If you’re like many aesthetic professionals, you’ve probably found that social healthcare provides mixed results. On the one hand, the vast majority of aesthetic consumers — 90%, according to a recent RealSelf survey — expect doctors to be engaged in social media. On the other, you may have found yourself wondering why so few of them are willing to engage with you on Facebook, Twitter, etc.
One reason, of course, relates to privacy concerns as potential patients who connect with doctors on the major social networks are essentially announcing their plans to everyone else in their network. (The RealSelf survey cited above found that almost 66% of respondents wouldn’t “like” a doctor on Facebook, with “I don’t want others to know” accounting for almost one-half (43%) of the no votes.)
But privacy is just one piece of the puzzle. The fact is that too many organizations use the major social networks as a way, not to share useful content, but rather, to broadcast promotional messages. On Facebook, for example, a 2014 study in the Journal of Medical Internet Research (JMIR) found that 32.2% of pages dedicated to chronic diseases focused on marketing and promotion while just 9.4% were devoted to providing actual support.
And support, not sales pitches, is exactly what healthcare consumers turn to social media for in the first place. Specific channels aside, doctors who provide it are more likely to attract, rather than alienate, them. As a recent WSJ/Gallup report put it,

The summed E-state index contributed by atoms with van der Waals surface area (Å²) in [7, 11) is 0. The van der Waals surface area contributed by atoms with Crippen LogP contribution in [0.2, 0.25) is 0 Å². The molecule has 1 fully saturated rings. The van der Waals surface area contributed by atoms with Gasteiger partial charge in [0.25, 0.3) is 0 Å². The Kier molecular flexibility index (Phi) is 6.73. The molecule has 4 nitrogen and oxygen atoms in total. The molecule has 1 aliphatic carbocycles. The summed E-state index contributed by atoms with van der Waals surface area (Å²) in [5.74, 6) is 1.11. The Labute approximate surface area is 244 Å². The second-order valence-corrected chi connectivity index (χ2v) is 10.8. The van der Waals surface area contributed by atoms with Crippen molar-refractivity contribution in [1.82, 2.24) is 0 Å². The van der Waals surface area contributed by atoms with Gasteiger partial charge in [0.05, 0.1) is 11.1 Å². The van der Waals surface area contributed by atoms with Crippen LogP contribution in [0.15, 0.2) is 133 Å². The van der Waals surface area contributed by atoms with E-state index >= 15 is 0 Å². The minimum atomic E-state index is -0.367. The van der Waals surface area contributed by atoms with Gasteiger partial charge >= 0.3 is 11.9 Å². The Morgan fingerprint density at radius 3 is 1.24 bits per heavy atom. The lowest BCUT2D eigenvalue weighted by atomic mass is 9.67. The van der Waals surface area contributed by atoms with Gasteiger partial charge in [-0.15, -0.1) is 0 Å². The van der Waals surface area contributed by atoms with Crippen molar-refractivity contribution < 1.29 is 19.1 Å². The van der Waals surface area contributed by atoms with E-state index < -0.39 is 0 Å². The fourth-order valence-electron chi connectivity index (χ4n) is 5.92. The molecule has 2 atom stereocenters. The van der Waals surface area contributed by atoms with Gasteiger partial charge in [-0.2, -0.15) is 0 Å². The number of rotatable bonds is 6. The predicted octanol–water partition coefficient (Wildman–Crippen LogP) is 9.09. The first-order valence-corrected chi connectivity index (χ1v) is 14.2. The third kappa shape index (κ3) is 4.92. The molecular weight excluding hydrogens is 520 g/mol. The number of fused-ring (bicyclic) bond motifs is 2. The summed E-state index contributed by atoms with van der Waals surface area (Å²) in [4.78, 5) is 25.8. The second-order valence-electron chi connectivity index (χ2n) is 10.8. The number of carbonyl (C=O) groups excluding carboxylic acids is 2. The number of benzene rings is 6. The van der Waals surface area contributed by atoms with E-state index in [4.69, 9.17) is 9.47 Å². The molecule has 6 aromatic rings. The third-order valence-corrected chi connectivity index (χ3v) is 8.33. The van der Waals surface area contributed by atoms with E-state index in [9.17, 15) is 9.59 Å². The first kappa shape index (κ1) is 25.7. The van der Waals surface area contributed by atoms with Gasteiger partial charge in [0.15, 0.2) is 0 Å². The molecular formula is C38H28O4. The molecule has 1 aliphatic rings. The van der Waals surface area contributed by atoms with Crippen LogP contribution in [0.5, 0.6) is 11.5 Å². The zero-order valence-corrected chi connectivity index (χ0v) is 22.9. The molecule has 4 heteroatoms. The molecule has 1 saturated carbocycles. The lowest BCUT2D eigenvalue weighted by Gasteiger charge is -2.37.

Consumers are more likely to engage with companies through social media when they believe those companies’ intentions are genuine. They look for real people and real communities. Therefore, companies that want to become part of the conversation must shift their social media initiatives to be more authentic, responsive and compelling.
Here’s how to put the A-R-C approach into practice:
Be Authentic: As noted above, social is no place for sales pitches. Potential patients are more likely to listen and respond if you seem genuine and personable. They want to interact with a human, not a brand. Back away from the hard sell and focus on creating more of an open dialogue with consumers.
Be Responsive: The social media world is 24/7 and consumers expect timely responses. Answering questions, responding to praise and resolving complaints (within reason) are all ways to encourage the two-way interaction that social media is all about. Healthcare, of course, requires special considerations but ignoring others’ input is never a good idea.
Be Compelling: Content is everywhere and consumers have the ability to pick and choose what they like. Creating compelling, interesting content cuts through the noise by helping people find solutions to their concerns while building trust and the foundation for an ongoing relationship.
The takeaway is clear: Social healthcare is here to stay. Doctors who don’t embrace it may not be for long.